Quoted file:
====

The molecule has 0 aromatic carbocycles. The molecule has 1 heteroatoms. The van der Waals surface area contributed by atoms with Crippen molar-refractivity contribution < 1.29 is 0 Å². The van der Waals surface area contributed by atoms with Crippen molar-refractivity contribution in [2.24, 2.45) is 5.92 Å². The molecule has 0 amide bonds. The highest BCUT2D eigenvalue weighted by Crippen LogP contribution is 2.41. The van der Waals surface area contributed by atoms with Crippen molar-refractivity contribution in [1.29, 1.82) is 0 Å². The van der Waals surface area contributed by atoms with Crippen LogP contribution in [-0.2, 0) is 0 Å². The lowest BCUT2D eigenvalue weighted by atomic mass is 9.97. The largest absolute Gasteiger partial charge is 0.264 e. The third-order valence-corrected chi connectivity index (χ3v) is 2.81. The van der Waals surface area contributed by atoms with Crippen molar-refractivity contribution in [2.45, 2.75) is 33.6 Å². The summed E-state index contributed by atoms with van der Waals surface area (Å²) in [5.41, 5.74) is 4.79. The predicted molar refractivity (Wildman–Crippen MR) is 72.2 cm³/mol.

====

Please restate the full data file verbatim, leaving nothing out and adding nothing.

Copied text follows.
The molecule has 0 aromatic carbocycles. The molecule has 1 heteroatoms. The van der Waals surface area contributed by atoms with Crippen molar-refractivity contribution < 1.29 is 0 Å². The van der Waals surface area contributed by atoms with Crippen molar-refractivity contribution in [2.24, 2.45) is 5.92 Å². The molecule has 0 amide bonds. The highest BCUT2D eigenvalue weighted by Crippen LogP contribution is 2.41. The van der Waals surface area contributed by atoms with Crippen molar-refractivity contribution in [1.29, 1.82) is 0 Å². The van der Waals surface area contributed by atoms with Crippen LogP contribution in [-0.2, 0) is 0 Å². The lowest BCUT2D eigenvalue weighted by atomic mass is 9.97. The largest absolute Gasteiger partial charge is 0.264 e. The third-order valence-corrected chi connectivity index (χ3v) is 2.81. The van der Waals surface area contributed by atoms with Crippen molar-refractivity contribution in [2.45, 2.75) is 33.6 Å². The summed E-state index contributed by atoms with van der Waals surface area (Å²) in [5.41, 5.74) is 4.79. The predicted molar refractivity (Wildman–Crippen MR) is 72.2 cm³/mol.